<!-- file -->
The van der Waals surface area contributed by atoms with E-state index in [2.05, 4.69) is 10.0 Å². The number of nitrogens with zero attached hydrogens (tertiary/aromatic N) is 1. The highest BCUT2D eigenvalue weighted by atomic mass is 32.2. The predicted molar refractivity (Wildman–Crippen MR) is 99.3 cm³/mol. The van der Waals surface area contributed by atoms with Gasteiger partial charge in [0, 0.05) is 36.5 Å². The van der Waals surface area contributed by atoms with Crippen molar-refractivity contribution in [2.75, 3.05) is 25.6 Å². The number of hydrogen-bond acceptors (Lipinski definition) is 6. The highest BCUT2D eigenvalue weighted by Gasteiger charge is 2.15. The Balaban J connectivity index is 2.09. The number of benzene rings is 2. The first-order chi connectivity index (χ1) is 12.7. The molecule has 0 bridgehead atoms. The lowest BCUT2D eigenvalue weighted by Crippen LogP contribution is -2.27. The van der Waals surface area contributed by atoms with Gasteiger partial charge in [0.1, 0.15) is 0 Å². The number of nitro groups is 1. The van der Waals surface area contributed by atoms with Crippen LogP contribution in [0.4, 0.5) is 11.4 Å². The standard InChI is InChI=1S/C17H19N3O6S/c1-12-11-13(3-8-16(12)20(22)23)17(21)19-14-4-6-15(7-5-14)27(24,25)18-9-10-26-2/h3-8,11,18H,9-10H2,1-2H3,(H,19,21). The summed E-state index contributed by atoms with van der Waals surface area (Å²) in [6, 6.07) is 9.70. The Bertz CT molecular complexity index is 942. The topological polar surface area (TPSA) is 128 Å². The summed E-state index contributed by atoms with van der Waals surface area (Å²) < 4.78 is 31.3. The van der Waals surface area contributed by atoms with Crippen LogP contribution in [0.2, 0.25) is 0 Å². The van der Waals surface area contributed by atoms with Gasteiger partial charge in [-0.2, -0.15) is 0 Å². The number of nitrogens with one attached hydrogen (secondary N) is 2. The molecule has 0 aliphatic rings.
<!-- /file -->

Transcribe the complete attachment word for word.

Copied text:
The van der Waals surface area contributed by atoms with E-state index in [2.05, 4.69) is 10.0 Å². The number of nitrogens with zero attached hydrogens (tertiary/aromatic N) is 1. The highest BCUT2D eigenvalue weighted by atomic mass is 32.2. The predicted molar refractivity (Wildman–Crippen MR) is 99.3 cm³/mol. The van der Waals surface area contributed by atoms with Gasteiger partial charge in [0, 0.05) is 36.5 Å². The van der Waals surface area contributed by atoms with Crippen molar-refractivity contribution in [2.75, 3.05) is 25.6 Å². The number of hydrogen-bond acceptors (Lipinski definition) is 6. The highest BCUT2D eigenvalue weighted by Gasteiger charge is 2.15. The Balaban J connectivity index is 2.09. The number of benzene rings is 2. The first-order chi connectivity index (χ1) is 12.7. The molecule has 0 bridgehead atoms. The lowest BCUT2D eigenvalue weighted by Crippen LogP contribution is -2.27. The van der Waals surface area contributed by atoms with Gasteiger partial charge in [0.1, 0.15) is 0 Å². The number of nitro groups is 1. The van der Waals surface area contributed by atoms with Crippen LogP contribution in [0.4, 0.5) is 11.4 Å². The standard InChI is InChI=1S/C17H19N3O6S/c1-12-11-13(3-8-16(12)20(22)23)17(21)19-14-4-6-15(7-5-14)27(24,25)18-9-10-26-2/h3-8,11,18H,9-10H2,1-2H3,(H,19,21). The summed E-state index contributed by atoms with van der Waals surface area (Å²) in [6, 6.07) is 9.70. The Bertz CT molecular complexity index is 942. The topological polar surface area (TPSA) is 128 Å². The summed E-state index contributed by atoms with van der Waals surface area (Å²) < 4.78 is 31.3. The van der Waals surface area contributed by atoms with Crippen LogP contribution in [0.2, 0.25) is 0 Å². The van der Waals surface area contributed by atoms with Gasteiger partial charge in [-0.2, -0.15) is 0 Å². The number of nitrogens with one attached hydrogen (secondary N) is 2. The molecule has 0 aliphatic rings.